Bringing a new puppy or dog into your family is a large emotional, mental, physical, and financial responsibility. You should seriously consider all aspects of adding a pup/dog to your family...and, they SHOULD be considered a part of your family. All family members should be in agreement about this responsibility. If even ONE family member is opposed or not totally supportive, you are asking for trouble. You will be bringing a pup/dog into a NO WIN situation. This will create a stressful situation and the pup/dog will experience the negative fallout.

Be certain you have carefully researched different breeds and the care of the pup/dogs. The best analogy for adding a pup/dog to your home is their needs, training and care will closely parallel those of an infant or toddler.

Once you have successfully gone through the above process and have selected a breed. You must find “responsible” breeders of that breed. Purchasing a pup/dog from a pet store or backyard breeder is asking for problems and very possibly heartache. A “responsible” breeder will interview you, the prospective owner, almost as stringently as you interview them. Be aware that purchasing a pup/dog from a responsible breeder will cost more money than your other options. However, the financial loss and emotional trauma you are likely to experience and expend with the other options... more than justifies the extra cost. Your initial financial outlay will be “minimal” when compared to what you may get into through the other venues.

Once you are dealing with a responsible breeder(s), you may have to wait for your pup. Responsible breeders do not always have pups available. You may need to go on a waiting list. Be sure to prepare yourself to go through the involved process of finding a responsible breeder, having to wait for a pup. Basically, never be in a rush to get your pup once your decision has been made. Consider that once a husband and wife decide to have a child, there is a time lapse until the blessed event. Even if they become pregnant immediately, there is still a nine month delay before they have the child in their arms. Use this as a good barometer of what you should be prepared for once you decide you are ready to own a pup or dog.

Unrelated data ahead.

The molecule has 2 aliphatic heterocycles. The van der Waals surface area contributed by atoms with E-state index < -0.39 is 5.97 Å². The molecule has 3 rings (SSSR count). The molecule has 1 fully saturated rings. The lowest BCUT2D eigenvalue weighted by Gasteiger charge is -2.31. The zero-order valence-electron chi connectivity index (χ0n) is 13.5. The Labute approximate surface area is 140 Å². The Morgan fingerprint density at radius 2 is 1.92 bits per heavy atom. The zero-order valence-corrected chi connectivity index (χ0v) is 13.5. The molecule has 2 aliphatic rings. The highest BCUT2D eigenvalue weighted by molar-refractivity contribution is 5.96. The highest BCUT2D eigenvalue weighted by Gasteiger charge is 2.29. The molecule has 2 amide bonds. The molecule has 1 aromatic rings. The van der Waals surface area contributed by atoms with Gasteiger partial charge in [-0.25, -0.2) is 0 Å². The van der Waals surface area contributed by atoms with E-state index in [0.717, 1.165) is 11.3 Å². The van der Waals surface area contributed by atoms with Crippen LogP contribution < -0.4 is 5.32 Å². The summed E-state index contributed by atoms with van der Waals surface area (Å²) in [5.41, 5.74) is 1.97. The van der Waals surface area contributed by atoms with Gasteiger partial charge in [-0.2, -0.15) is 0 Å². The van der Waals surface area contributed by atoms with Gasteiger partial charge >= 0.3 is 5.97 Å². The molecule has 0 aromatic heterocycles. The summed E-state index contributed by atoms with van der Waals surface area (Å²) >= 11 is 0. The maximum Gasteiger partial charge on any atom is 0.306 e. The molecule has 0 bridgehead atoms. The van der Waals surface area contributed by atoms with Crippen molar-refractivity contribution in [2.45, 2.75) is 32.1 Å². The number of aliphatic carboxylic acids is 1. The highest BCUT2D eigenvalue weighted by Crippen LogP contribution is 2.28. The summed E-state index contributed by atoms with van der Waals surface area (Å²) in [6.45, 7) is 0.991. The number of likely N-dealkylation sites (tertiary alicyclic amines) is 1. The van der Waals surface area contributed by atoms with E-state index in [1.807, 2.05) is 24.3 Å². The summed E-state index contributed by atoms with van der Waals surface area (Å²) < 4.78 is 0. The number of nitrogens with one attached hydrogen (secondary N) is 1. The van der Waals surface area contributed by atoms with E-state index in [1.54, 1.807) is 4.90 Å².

NOTE: No pup should be removed from their Mom or littermates prior to 8 weeks of age. This is an absolute!! The reason is… what the pups learn from their Mom and littermates during the 6tht to 7th week and during the 7th to 8th week is crucial to the emotional and mental development of the pup and can be difficult, if not impossible, to replicate. The pups learn the very basics of proper dog world social interactions, communications, and the preliminary elements of “bite inhibition”. The crucial aspects of this time frame from the 6th to the 8th week being spent with littermates are reflected by the issues that are common with “singleton” pups. This is when there is ONLY one pup in the litter or only one that survives. It has been long known that singleton pups often present more of a challenge than pups who spend their early weeks with littermates. One obvious issue is their interaction with other dogs later in their lives. My Treasure was a singleton pup. Thank goodness her breeders were very experienced and responsible and they simulated as much as possible to replicate what Treasure would have experienced if she had had littermates. Even with what the breeders and what I did with her, Treasure did have issues related to having been a singleton pup.

Additionally, what the pup learns from the Mom during this crucial time frame is IRREPLACEABLE! Between the 6th to 8th week, is when the Mom will start her first basic “puppy manners” lessons. The pups will be disciplined and reprimanded and BEGIN to learn the initial aspects of appropriate dog/dog interaction, communications, and bite inhibition from the Mom (an adult dog). It is important to note that all of these “puppy manners” lessons continue throughout puppyhood, BUT, this is the start of it all. That alone should highlight just how crucial this time is for a pup’s proper development. Remember, that this time frame occurs during the IMPRINTING phase of puppy development.